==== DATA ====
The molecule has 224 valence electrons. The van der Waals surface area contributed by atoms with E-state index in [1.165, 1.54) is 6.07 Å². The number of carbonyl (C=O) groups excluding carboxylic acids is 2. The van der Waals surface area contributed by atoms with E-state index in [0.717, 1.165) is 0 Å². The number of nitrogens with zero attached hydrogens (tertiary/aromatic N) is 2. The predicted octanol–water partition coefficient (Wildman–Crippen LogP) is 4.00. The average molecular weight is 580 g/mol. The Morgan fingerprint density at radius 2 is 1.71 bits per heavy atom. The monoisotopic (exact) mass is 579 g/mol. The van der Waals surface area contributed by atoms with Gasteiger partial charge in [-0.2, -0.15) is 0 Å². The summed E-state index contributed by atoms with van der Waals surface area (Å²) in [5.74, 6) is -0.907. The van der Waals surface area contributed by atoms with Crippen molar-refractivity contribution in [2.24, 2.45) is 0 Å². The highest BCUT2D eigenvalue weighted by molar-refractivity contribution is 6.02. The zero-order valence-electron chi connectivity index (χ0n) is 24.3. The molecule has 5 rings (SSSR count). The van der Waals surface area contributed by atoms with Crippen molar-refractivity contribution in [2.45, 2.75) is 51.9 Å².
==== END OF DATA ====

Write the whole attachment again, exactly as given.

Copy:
The molecule has 224 valence electrons. The van der Waals surface area contributed by atoms with E-state index in [1.165, 1.54) is 6.07 Å². The number of carbonyl (C=O) groups excluding carboxylic acids is 2. The van der Waals surface area contributed by atoms with E-state index in [0.717, 1.165) is 0 Å². The number of nitrogens with zero attached hydrogens (tertiary/aromatic N) is 2. The predicted octanol–water partition coefficient (Wildman–Crippen LogP) is 4.00. The average molecular weight is 580 g/mol. The Morgan fingerprint density at radius 2 is 1.71 bits per heavy atom. The monoisotopic (exact) mass is 579 g/mol. The van der Waals surface area contributed by atoms with Gasteiger partial charge in [-0.2, -0.15) is 0 Å². The summed E-state index contributed by atoms with van der Waals surface area (Å²) in [5.74, 6) is -0.907. The van der Waals surface area contributed by atoms with Crippen molar-refractivity contribution in [2.24, 2.45) is 0 Å². The highest BCUT2D eigenvalue weighted by molar-refractivity contribution is 6.02. The zero-order valence-electron chi connectivity index (χ0n) is 24.3. The molecule has 5 rings (SSSR count). The van der Waals surface area contributed by atoms with Crippen molar-refractivity contribution in [2.45, 2.75) is 51.9 Å².